Secure Network Programming

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Secure Network Programming (SNP) is a prototype of the first Secure Sockets Layer, designed and built by the Networking Research Laboratory at the University of Texas at Austin, led by Simon S. Lam. This work was published in the 1994 USENIX Summer Technical conference.[1] For this project, the authors won the 2004 ACM Software System Award.

2004 Software System Award presentation at the Association for Computing Machinery Awards Banquet in San Francisco on June 11, 2005

This work began in 1991 as a theoretical investigation by the Networking Research Laboratory on the formal meaning of a protocol layer satisfying an upper interface specification as a service provider and a lower interface specification as a service consumer.[2] The Networking Research Laboratory received a grant from the National Security Agency in June 1991 to investigate how to apply their theory of modules and interfaces to security verification (NSA INFOSEC University Research Program grant no. MDA 904-91-C-7046, 1991-1994). At that time, there were three well-known authentication systems built (MIT's Kerberos) or being developed (DEC's SPX and IBM's KryptoKnight). All of these systems suffered from a common drawback, namely, they did not export a clean and easy-to-use interface that could be readily used by Internet applications. For example, it would take a tremendous amount of effort to “kerberize” an existing distributed application.

Toward the goal of "secure network programming for the masses," the inventors of SNP conceived secure sockets as a high-level abstraction suitable for securing Internet applications. In 1993, they designed and built a prototype of SNP. Designed as an application sublayer on top of sockets, SNP provides a user interface closely resembling sockets. This resemblance was by design so that security could be retrofitted into existing socket programs with only minor modifications. Also, with such a sublayer carefully designed and its implementation thoroughly debugged, it can be easily used by any Internet application that uses sockets for end-to-end communications. This is a natural idea in hindsight but, in 1993, it was novel and a major departure from mainstream network security research at that time.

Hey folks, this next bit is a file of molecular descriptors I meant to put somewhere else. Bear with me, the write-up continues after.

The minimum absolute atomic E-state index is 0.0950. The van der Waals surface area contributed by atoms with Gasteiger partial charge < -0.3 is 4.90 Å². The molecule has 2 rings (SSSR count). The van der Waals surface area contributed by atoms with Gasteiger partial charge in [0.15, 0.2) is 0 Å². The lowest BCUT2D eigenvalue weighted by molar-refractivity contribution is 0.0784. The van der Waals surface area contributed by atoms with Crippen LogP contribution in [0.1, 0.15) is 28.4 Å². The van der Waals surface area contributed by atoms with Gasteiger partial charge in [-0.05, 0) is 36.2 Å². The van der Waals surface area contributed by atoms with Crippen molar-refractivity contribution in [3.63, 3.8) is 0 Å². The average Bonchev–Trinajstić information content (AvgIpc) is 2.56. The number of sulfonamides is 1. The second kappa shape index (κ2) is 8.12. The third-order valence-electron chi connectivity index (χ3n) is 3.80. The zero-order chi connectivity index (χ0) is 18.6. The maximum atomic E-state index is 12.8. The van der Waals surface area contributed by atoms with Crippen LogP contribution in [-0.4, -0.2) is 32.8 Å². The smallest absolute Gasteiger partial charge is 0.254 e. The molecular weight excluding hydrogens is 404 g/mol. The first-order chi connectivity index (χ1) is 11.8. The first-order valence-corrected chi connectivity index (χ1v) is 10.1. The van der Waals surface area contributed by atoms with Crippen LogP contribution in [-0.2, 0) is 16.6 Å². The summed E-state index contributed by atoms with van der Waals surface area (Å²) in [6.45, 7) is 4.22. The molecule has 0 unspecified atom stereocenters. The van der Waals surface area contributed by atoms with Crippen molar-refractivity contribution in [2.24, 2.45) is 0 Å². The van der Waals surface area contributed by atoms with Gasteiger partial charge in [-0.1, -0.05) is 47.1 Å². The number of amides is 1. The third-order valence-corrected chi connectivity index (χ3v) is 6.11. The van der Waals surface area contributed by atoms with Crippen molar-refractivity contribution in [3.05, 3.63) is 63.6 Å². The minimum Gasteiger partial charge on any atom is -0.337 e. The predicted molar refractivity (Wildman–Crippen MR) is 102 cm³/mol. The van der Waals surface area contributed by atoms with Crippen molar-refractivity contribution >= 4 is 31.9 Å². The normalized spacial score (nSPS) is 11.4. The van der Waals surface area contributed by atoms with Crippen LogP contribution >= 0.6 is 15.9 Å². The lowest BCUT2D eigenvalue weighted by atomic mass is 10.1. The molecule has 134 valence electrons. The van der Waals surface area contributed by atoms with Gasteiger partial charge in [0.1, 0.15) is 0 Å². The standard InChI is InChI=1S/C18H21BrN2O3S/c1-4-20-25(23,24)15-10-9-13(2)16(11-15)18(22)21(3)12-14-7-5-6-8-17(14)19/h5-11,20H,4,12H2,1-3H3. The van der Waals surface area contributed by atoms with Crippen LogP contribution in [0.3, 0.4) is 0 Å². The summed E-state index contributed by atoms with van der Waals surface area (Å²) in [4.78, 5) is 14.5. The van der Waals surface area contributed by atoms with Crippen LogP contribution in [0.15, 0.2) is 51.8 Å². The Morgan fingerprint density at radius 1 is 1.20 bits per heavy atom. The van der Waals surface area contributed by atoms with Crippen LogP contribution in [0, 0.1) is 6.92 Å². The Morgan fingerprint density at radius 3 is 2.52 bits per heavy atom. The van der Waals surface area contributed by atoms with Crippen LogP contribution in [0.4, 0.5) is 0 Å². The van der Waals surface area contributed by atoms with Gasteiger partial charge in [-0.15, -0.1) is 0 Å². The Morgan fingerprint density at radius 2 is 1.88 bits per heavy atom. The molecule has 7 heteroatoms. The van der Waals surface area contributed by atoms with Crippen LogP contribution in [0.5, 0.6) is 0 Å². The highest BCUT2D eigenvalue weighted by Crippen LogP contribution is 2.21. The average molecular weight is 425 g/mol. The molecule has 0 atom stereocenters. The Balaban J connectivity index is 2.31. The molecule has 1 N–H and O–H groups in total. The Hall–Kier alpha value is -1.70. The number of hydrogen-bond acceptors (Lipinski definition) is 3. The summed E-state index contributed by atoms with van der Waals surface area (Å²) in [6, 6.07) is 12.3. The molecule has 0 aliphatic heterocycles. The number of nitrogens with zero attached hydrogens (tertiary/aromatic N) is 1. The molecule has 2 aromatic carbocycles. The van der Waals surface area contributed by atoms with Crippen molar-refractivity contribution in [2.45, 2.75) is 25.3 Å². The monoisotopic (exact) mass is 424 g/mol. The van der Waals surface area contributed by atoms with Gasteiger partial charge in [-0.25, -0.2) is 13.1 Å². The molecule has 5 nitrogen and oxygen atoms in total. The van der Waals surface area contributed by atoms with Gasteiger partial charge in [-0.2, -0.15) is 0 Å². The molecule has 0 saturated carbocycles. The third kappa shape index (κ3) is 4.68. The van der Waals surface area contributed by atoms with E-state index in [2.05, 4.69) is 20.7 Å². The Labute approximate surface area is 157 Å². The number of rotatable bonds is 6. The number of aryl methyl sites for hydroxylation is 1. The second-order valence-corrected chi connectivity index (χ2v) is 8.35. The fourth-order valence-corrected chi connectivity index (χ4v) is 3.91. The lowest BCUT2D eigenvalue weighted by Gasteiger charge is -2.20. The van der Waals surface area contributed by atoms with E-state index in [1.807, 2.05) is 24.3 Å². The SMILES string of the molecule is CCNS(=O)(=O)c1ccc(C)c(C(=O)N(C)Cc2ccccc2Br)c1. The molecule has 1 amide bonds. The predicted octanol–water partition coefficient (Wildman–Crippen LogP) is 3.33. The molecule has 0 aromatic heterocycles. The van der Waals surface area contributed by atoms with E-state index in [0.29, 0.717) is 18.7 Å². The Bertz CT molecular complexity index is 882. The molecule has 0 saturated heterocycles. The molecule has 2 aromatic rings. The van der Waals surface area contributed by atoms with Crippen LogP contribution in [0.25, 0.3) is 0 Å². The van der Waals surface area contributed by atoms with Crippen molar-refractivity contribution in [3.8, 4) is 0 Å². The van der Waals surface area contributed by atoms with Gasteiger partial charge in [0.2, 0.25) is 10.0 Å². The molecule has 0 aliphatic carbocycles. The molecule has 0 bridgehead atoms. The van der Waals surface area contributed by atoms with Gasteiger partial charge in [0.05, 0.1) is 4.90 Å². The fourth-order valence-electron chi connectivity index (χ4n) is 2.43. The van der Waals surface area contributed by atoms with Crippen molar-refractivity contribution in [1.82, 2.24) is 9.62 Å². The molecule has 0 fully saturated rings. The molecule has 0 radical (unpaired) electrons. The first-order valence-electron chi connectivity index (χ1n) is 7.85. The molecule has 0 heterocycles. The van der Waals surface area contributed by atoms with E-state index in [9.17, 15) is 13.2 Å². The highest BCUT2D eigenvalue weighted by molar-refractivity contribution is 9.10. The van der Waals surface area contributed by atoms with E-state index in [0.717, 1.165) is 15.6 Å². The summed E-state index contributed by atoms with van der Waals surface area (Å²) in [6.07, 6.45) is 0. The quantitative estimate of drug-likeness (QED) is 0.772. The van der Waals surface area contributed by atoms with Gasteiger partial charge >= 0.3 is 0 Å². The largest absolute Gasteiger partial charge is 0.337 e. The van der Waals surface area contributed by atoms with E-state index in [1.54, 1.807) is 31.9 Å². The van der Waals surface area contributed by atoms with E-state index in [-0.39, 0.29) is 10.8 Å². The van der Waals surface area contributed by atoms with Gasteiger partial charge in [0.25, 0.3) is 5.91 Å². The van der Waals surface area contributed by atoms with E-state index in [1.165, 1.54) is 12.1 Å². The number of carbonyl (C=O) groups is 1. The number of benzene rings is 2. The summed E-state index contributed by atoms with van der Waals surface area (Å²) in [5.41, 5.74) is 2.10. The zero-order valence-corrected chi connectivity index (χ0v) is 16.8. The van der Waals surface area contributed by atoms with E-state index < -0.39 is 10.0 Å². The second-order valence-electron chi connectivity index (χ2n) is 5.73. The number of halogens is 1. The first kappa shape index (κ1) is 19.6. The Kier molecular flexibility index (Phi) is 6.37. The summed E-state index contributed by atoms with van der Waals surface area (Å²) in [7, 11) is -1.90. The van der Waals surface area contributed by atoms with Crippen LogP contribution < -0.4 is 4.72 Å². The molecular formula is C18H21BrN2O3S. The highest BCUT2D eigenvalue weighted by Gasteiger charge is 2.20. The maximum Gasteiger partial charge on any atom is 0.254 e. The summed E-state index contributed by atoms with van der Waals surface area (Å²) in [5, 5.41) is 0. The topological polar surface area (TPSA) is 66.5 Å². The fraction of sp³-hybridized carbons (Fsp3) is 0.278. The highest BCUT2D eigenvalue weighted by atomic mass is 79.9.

SNP's secure sockets support both stream and datagram semantics with security guarantees (i.e., data origin authenticity, data destination authenticity, data integrity, and data confidentiality.) Many of the ideas and design choices in SNP can be found in subsequent secure sockets layers, including: placing authenticated communication endpoints in the application layer, use of public key cryptography for authentication, a handshake protocol for establishing session state including a shared secret, use of symmetric key cryptography for data confidentiality, and managing contexts and credentials in the secure sockets layer.

The paper presented on June 8, 1994 at the USENIX Summer Technical Conference [1] includes the system design together with performance measurement results from the prototype implementation to clearly demonstrate the practicality of a secure sockets layer.

SNP invented secure sockets for Internet applications in general, independently and concurrently with the design and development of the HTTP protocol for the world-wide web which was still in its infancy in 1993. Subsequent secure socket layers (SSL by Netscape and TLS by IETF), re-implemented several years later using key ideas first presented in SNP, enabled secure e-commerce between browsers and servers. Today, many Internet applications (including email) use HTTPS which consists of HTTP running over a secure sockets layer.


  1. ^ a b Woo, Thomas; Bindignavle, Raghuram; Su, Shaowen; Lam, Simon (June 1994). "SNP: An Interface for Secure Network Programming" (PDF). Proceedings USENIX Summer Technical Conference. Retrieved 21 July 2019.
  2. ^ Lam, Simon; Shankar, Udaya (January 1994). "A Theory of Interfaces and Modules I — Composition Theorem". IEEE Transactions on Software Engineering. 20: 55–71. doi:10.1109/32.263755. Retrieved 21 July 2019.